I learned a long time ago, there are two kinds of complainers in this world – walkers and talkers.
Walkers are the ones that don’t tell you anything is wrong. They just say “fine” and once they’re out of sight, they never return.
Talkers are the ones who tell you something is wrong. Sometimes very loudly. They might ask to speak to your supervisor. But they let you know they’re unhappy.
Pop quiz…which one do you want to deal with?
IMHO, you should always want a talker. Because talkers give you a chance to fix the problem. And when you fix the problem, you keep the customer and possibly even create a raving fan.
With a walker, you never know what went wrong. You just know the customer is gone. Of course, if this happens too many times…you’re in big trouble.
This doesn’t just apply to dinner at your favorite restaurant or buying shoes at a department store. It also applies in our interactions with employees.
Do you want employees who tell you when things are not right? Or do you just want them to say everything is fine and once they’re out of sight, start looking for another job?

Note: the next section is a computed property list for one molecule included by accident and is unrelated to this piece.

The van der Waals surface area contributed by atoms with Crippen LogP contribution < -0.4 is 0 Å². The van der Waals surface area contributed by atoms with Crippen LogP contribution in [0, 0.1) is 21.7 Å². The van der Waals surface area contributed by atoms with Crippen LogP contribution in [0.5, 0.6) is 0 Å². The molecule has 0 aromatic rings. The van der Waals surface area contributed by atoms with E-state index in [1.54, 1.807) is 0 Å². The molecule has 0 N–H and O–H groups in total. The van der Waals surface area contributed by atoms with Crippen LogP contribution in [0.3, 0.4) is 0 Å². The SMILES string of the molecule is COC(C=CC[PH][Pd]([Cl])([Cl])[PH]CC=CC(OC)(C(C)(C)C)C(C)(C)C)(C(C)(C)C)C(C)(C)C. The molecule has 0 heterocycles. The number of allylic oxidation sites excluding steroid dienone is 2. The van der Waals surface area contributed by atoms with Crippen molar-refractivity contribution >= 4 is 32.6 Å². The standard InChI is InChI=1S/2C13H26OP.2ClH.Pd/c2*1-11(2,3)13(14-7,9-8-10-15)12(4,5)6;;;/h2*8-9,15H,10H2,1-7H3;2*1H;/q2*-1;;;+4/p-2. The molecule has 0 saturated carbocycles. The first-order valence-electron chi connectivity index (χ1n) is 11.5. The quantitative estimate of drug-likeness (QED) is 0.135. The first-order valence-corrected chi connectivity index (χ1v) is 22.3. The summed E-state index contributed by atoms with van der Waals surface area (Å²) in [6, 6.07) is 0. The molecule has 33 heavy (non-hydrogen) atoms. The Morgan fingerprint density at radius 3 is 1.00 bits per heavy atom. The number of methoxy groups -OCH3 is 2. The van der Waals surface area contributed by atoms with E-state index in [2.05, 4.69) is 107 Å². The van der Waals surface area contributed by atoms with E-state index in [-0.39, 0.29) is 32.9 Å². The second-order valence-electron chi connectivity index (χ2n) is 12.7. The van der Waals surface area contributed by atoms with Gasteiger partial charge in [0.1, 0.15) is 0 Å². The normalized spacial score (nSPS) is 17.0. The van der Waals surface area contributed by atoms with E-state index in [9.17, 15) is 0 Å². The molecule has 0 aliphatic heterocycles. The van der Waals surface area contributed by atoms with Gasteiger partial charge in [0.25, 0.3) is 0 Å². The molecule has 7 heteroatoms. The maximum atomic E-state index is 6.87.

Creating a mechanism for feedback is essential. Whether it’s for your employees or your customers. You need to know what they’re thinking.
Every time you get feedback, acknowledge it and thank the person for it. Someone took a lot of time, energy and possibly guts to give you their opinion. If the feedback is something you don’t agree with or you have no intention of implementing their suggestion, that’s OK. At least thank the person for sharing their thoughts with you.
One of the worst lines I’ve ever heard back after giving feedback is “We don’t agree with you.”
The unspoken rule in customer service is there will always be people you don’t agree with. But you can demonstrate good customer service by saying “Thanks for the feedback. We take all of our customer’s suggestions seriously.” You didn’t commit to doing anything. And you left the door open to get that customer back.
Leveraging the feedback of your customers and employees can be a key competitive advantage. How do you encourage feedback?
Image courtesy of mandiberg